Human induced disturbances to the landscape are now of such great scope and scale that they overshadow the patterns of natural disturbances. Natural disturbance is,
of course, part of a natural cycle, the result of climatic extremes, fire, the death of a tree, a flood, or countless other phenomena. Indeed, these cyclical events are a vital
stimulus to change and integral to sustaining regional diversity within great forest
expanses. What most distinguishes natural disturbance from human induced disturbance is the extent to which it falls within the historic range of its occurrence.
Events at the limit of the natural range shape the landscape profoundly, such as the
blowdown of 1938 in New England or the fire of 1963 in the Pine Barrens of the New
Jersey. Events that extend well beyond their naturally occurring variability, however, exceed the recoverability of many plant and animal communities.
Complex, long established ecosystems are collapsing after repeated disturbance.
For example, repeated clearcutting inflicts far more serious and long term impact
of natural forest regeneration than was previously recognized. At the same time,
a few supercompetitive and generalist species are thriving at the expense of almost all others in the landscapes created by human settlement. Now unchecked suburbanization and resource extraction are consuming ever more of the remaining wild and rural lands. The living systems around us are losing their
richness and resilience, and we sense the implications for own lives.
Few of us can fully imagine or appreciate the grandeur and intricacy of the original forest encountered by the first settlers. But mos of us remember a forest we knew once that we have watched decline or disappeared all together. The lands we saved for their rich landscapes are changing before our eyes as the impacts of the last few centuries become more visible.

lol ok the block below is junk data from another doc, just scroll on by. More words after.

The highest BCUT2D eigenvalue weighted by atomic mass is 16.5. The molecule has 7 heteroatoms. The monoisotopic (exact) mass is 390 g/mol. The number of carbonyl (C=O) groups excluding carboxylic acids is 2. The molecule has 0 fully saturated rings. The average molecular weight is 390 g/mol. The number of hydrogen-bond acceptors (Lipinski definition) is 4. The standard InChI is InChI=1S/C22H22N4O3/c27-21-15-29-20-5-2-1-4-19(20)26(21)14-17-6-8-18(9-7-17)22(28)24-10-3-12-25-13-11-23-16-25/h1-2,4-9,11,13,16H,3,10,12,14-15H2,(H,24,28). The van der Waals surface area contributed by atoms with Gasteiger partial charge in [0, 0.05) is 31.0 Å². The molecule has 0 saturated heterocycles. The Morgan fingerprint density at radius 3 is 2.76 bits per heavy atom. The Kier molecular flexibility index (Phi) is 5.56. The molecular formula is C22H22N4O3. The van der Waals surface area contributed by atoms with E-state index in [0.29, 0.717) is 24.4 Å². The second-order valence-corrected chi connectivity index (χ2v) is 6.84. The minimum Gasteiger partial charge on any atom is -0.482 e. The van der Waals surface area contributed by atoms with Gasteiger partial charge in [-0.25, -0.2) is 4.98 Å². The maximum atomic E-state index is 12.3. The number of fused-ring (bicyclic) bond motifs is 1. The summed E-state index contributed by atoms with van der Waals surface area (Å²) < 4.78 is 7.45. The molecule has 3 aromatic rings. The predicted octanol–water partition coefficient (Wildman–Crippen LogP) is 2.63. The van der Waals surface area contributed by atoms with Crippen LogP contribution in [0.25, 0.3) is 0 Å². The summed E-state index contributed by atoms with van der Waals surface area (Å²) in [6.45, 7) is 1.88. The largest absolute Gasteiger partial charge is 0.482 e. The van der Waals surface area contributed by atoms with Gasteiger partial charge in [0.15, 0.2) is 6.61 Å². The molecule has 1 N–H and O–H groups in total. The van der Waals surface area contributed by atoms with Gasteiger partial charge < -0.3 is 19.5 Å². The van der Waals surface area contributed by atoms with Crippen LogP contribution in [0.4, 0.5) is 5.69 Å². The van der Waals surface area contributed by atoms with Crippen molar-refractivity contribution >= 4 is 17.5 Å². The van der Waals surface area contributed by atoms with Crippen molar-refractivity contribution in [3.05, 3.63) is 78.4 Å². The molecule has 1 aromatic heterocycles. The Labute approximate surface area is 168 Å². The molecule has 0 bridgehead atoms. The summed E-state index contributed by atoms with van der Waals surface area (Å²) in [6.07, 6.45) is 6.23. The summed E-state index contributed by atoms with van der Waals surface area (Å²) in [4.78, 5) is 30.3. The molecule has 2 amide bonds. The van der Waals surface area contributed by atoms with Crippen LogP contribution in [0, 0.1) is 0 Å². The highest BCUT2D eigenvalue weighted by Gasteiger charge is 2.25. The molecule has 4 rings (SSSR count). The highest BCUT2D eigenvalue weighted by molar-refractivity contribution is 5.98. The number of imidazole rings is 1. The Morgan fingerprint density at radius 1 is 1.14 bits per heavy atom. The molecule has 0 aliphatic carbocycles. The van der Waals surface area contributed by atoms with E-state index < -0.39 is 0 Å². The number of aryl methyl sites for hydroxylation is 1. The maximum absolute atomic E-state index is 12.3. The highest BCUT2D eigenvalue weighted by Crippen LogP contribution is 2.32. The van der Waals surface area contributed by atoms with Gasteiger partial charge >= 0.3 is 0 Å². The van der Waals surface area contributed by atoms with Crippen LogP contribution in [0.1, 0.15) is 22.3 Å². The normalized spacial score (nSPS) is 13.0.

While park users and land managers are becoming more aware of the urgency of the problem, they are hampered by lack of information and experience in dealing with the management and restoration of disturbed landscapes. Natural resource
managers typically study intact ecosystems and may have little experience with disturbed landscapes, and horticulturalists are usually inadequately trained
in large scale natural systems. Ecologists and biologists in the past often devoted
relatively little energy to solving on the ground management problems and sought
instead to find and document the most pristine sites. Today the scientific community is shifting its focus toward restoration, but there is are no consistent policies or proven methodologies that reliably result in restoration. Perhaps the most difficult aspect of all is that restoration is a long term effort requiring a high degree of expertise and commitment rather than a quick fix.
Despite the challenges facing them, many landscape managers are attempting forest restoration and getting some good results for their efforts. These concerned
managers are developing the art and science of caring for fragmented forests by monitoring, studying, maintaining, replanting, and experimenting in woodlands and forests. They are aware that restoration is an going job and that natural systems are often so compromised we cannot expect them to recover if they are simply left on their own. Progress is not necessarily smooth and transformation
are not instantaneous, but these landscape managers are monitoring the landscape, limiting further impacts, and initiating improvement in the management of the natural systems under their care.
I will leave it here. There is one more part of the introduction left. In Puercorico USA, any jerk
with/without academic titles, politicians, community leaders, and jerks/jerkettes, opportunists of all kinds, banks, public/private agencies believe that taking care/respecting the environment is just: collecting garbage, recycling, or digging holes like mentally retarded without supervision and planting trees without much else, any
thought about maintenance. That is my stance. and that is that....